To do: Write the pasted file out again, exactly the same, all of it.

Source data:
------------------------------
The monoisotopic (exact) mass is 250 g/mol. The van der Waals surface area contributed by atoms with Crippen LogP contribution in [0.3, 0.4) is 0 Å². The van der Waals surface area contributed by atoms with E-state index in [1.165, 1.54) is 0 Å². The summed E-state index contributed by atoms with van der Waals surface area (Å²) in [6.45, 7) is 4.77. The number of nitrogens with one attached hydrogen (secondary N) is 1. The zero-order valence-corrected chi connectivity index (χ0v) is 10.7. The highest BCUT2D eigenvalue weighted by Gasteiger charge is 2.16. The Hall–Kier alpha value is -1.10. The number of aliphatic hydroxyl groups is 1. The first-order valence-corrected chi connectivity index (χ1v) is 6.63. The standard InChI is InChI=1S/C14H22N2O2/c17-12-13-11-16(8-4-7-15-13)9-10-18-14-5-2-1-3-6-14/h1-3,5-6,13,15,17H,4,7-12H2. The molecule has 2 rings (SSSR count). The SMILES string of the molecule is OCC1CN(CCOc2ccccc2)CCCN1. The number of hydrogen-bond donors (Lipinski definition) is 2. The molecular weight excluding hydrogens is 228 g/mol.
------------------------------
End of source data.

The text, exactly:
The monoisotopic (exact) mass is 250 g/mol. The van der Waals surface area contributed by atoms with Crippen LogP contribution in [0.3, 0.4) is 0 Å². The van der Waals surface area contributed by atoms with E-state index in [1.165, 1.54) is 0 Å². The summed E-state index contributed by atoms with van der Waals surface area (Å²) in [6.45, 7) is 4.77. The number of nitrogens with one attached hydrogen (secondary N) is 1. The zero-order valence-corrected chi connectivity index (χ0v) is 10.7. The highest BCUT2D eigenvalue weighted by Gasteiger charge is 2.16. The Hall–Kier alpha value is -1.10. The number of aliphatic hydroxyl groups is 1. The first-order valence-corrected chi connectivity index (χ1v) is 6.63. The standard InChI is InChI=1S/C14H22N2O2/c17-12-13-11-16(8-4-7-15-13)9-10-18-14-5-2-1-3-6-14/h1-3,5-6,13,15,17H,4,7-12H2. The molecule has 2 rings (SSSR count). The SMILES string of the molecule is OCC1CN(CCOc2ccccc2)CCCN1. The number of hydrogen-bond donors (Lipinski definition) is 2. The molecular weight excluding hydrogens is 228 g/mol.